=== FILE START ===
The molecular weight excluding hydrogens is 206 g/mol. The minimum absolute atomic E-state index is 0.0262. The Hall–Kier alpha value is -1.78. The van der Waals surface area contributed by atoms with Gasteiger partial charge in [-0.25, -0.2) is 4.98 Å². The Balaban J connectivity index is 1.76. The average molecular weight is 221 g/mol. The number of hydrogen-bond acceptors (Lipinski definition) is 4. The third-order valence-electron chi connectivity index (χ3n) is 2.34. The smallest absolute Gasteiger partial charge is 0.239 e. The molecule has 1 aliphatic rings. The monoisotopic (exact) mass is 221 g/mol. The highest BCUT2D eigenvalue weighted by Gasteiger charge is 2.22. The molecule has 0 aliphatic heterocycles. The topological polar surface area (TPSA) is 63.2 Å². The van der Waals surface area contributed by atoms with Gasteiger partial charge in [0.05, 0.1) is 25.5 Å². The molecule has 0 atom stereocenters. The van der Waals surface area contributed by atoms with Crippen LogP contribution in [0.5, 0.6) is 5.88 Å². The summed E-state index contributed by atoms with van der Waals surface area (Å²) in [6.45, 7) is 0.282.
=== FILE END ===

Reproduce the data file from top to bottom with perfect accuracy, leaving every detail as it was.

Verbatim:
The molecular weight excluding hydrogens is 206 g/mol. The minimum absolute atomic E-state index is 0.0262. The Hall–Kier alpha value is -1.78. The van der Waals surface area contributed by atoms with Gasteiger partial charge in [-0.25, -0.2) is 4.98 Å². The Balaban J connectivity index is 1.76. The average molecular weight is 221 g/mol. The number of hydrogen-bond acceptors (Lipinski definition) is 4. The third-order valence-electron chi connectivity index (χ3n) is 2.34. The smallest absolute Gasteiger partial charge is 0.239 e. The molecule has 1 aliphatic rings. The monoisotopic (exact) mass is 221 g/mol. The highest BCUT2D eigenvalue weighted by Gasteiger charge is 2.22. The molecule has 0 aliphatic heterocycles. The topological polar surface area (TPSA) is 63.2 Å². The van der Waals surface area contributed by atoms with Gasteiger partial charge in [0.05, 0.1) is 25.5 Å². The molecule has 0 atom stereocenters. The van der Waals surface area contributed by atoms with Crippen LogP contribution in [0.5, 0.6) is 5.88 Å². The summed E-state index contributed by atoms with van der Waals surface area (Å²) in [6.45, 7) is 0.282.